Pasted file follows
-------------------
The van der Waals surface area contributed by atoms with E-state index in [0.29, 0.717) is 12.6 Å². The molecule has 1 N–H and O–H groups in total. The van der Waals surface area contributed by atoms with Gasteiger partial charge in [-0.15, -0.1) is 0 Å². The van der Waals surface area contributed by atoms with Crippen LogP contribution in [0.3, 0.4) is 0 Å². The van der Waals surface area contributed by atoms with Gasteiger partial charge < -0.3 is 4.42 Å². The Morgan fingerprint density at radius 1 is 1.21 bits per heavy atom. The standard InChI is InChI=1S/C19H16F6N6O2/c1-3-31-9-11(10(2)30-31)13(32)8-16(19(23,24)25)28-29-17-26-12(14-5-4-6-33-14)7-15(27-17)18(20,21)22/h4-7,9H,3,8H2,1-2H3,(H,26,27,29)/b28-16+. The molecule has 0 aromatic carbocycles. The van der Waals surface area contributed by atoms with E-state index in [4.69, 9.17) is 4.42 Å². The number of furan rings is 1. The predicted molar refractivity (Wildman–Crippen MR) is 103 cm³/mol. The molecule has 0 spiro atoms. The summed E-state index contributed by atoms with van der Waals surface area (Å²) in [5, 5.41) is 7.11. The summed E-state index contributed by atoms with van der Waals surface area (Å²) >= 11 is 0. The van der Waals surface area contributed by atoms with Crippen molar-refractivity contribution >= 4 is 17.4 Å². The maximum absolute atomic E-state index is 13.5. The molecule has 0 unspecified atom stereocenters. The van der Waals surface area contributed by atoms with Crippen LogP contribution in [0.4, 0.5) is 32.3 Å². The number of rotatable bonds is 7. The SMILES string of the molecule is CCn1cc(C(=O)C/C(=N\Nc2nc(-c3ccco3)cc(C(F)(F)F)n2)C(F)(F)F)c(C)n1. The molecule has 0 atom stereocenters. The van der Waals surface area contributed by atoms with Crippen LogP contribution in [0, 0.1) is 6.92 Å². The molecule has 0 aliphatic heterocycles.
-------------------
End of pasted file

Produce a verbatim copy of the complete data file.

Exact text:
The van der Waals surface area contributed by atoms with E-state index in [0.29, 0.717) is 12.6 Å². The molecule has 1 N–H and O–H groups in total. The van der Waals surface area contributed by atoms with Gasteiger partial charge in [-0.15, -0.1) is 0 Å². The van der Waals surface area contributed by atoms with Crippen LogP contribution in [0.3, 0.4) is 0 Å². The van der Waals surface area contributed by atoms with Gasteiger partial charge < -0.3 is 4.42 Å². The Morgan fingerprint density at radius 1 is 1.21 bits per heavy atom. The standard InChI is InChI=1S/C19H16F6N6O2/c1-3-31-9-11(10(2)30-31)13(32)8-16(19(23,24)25)28-29-17-26-12(14-5-4-6-33-14)7-15(27-17)18(20,21)22/h4-7,9H,3,8H2,1-2H3,(H,26,27,29)/b28-16+. The molecule has 0 aromatic carbocycles. The van der Waals surface area contributed by atoms with E-state index in [4.69, 9.17) is 4.42 Å². The number of furan rings is 1. The predicted molar refractivity (Wildman–Crippen MR) is 103 cm³/mol. The molecule has 0 spiro atoms. The summed E-state index contributed by atoms with van der Waals surface area (Å²) in [5, 5.41) is 7.11. The summed E-state index contributed by atoms with van der Waals surface area (Å²) >= 11 is 0. The van der Waals surface area contributed by atoms with Crippen molar-refractivity contribution >= 4 is 17.4 Å². The maximum absolute atomic E-state index is 13.5. The molecule has 0 unspecified atom stereocenters. The van der Waals surface area contributed by atoms with Crippen LogP contribution in [0.4, 0.5) is 32.3 Å². The number of rotatable bonds is 7. The SMILES string of the molecule is CCn1cc(C(=O)C/C(=N\Nc2nc(-c3ccco3)cc(C(F)(F)F)n2)C(F)(F)F)c(C)n1. The molecule has 0 atom stereocenters. The van der Waals surface area contributed by atoms with Crippen LogP contribution in [0, 0.1) is 6.92 Å². The molecule has 0 aliphatic heterocycles.